Over the last few months, we've reviewed Word's numbered list features. Specifically, How to control spacing and alignment in a numbered list in Microsoft Word shows how to control spacing and alignment and How to number headings in a Word 2016 document shows a simple way to number headings. In this article, we'll continue by reviewing Word's Multilevel List feature. Fortunately, it's easier to implement and modify than you might think.
InDesign is a popular publishing software application released by Adobe. It is often used by graphic designers to publish books, magazines and brochures. Along with important elements like text, graphics and logos, page numbers are essential to these publications. It is possible to add the page numbers during or after the document's completion, if you know where to look. This article will tell you how to add page numbers in InDesign.
In the Bullet or Number Position section, set the Alignment to Right. The Left Indent is where the text will start. The First Line Indent is the amount of space that should be subtracted from the left indent to determine where the period after the number will be positioned. This was determined in the first step with the spacing placeholder text. Leave Tab Position blank and check Preview to see the options take effect in the highlighted text. Make any needed adjustments to the positions, and when you are satisfied, click OK.
- [Voiceover] Hi and welcome to Publisher 2016 Essential Training, I'm David Rivers. If you need to lay out graphics-intensive documents that are specifically designed for publication, Publisher 2016 might be the right program for you. We'll begin with a tour of the new and improved user interface to get you comfortable in your environment, then it's onto the basics of creating publications from scratch. You can create your own graphical objects or insert existing objects like shapes, pictures, text boxes and WordArt, we'll also get into more complex functionality when we start customizing the layout and design of our publication, this will involve the use of master pages, backgrounds, templates and building blocks.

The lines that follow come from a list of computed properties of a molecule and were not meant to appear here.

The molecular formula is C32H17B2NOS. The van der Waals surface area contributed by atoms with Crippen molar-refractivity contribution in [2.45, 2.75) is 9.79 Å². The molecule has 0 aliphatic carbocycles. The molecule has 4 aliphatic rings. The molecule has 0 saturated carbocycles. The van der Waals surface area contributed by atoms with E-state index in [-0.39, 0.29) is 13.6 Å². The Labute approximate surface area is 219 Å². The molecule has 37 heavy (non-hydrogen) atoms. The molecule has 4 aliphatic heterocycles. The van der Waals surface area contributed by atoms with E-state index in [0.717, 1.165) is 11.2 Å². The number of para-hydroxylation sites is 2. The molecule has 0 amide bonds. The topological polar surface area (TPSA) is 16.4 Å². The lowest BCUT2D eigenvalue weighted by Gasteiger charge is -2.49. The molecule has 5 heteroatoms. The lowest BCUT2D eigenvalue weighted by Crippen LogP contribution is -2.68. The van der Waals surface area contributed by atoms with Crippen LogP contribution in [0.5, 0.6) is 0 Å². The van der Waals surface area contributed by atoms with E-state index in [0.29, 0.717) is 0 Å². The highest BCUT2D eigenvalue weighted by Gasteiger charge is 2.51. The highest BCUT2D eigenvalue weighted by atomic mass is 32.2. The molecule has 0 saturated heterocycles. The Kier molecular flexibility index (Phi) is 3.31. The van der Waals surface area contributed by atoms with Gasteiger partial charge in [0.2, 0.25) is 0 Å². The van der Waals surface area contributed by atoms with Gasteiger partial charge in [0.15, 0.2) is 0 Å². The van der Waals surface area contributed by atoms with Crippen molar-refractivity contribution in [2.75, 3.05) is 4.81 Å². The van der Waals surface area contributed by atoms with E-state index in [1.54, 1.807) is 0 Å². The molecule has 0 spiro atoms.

The first step is to figure out the desired look for the list, then the spacing that will be needed between the numbers and the text. For this example, I decided on larger, bolder numbers using a serif font. I created one line of text with the numbers "00." keyed in manually and styled. Zeros are used because they are almost always the widest numerals. Two zeros were used because the items in the list are more than nine, so they will span to double digits. From the rulers, the approximate spacing can now be determined. This line of text will be deleted once the Paragraph Style has been created.
To save the list style to a template so you can use it with other documents, select the list in the document. Access the Multilevel List dropdown and choose Define New List Style. Enter a descriptive new and select the New documents based on this template (at the bottom). Once you click OK, the multilevel list style will be available in all new documents.
Alternatively, modular arithmetic is convenient for calculating the check digit using modulus 11. The remainder of this sum when it is divided by 11 (i.e. its value modulo 11), is computed. This remainder plus the check digit must equal either 0 or 11. Therefore, the check digit is (11 minus the remainder of the sum of the products modulo 11) modulo 11. Taking the remainder modulo 11 a second time accounts for the possibility that the first remainder is 0. Without the second modulo operation the calculation could end up with 11 – 0 = 11 which is invalid. (Strictly speaking the first "modulo 11" is unneeded, but it may be considered to simplify the calculation.)
When the “Current Page Number” placeholder sits on a master page, every page to which you assigned that specific master page will display this variable – the number will change automatically on every page. If you change the style assigned to the placeholder on the master page (let’s say you set it to bold), all page numbers will update to that style (all numbers will become bold).
The 2001 edition of the official manual of the International ISBN Agency says that the ISBN-10 check digit[41] – which is the last digit of the ten-digit ISBN – must range from 0 to 10 (the symbol X is used for 10), and must be such that the sum of all the ten digits, each multiplied by its (integer) weight, descending from 10 to 1, is a multiple of 11.
You can use Microsoft Word to create complex documents. Books and other large documents occasionally require different page number formats in different sections of one document. For example, you can number the index pages with Roman numerals (for example, "i.", "ii.", "iii.") and the main document with Arabic numerals (for example, "1", "2", "3"). This article describes how to set up different page numbering formats.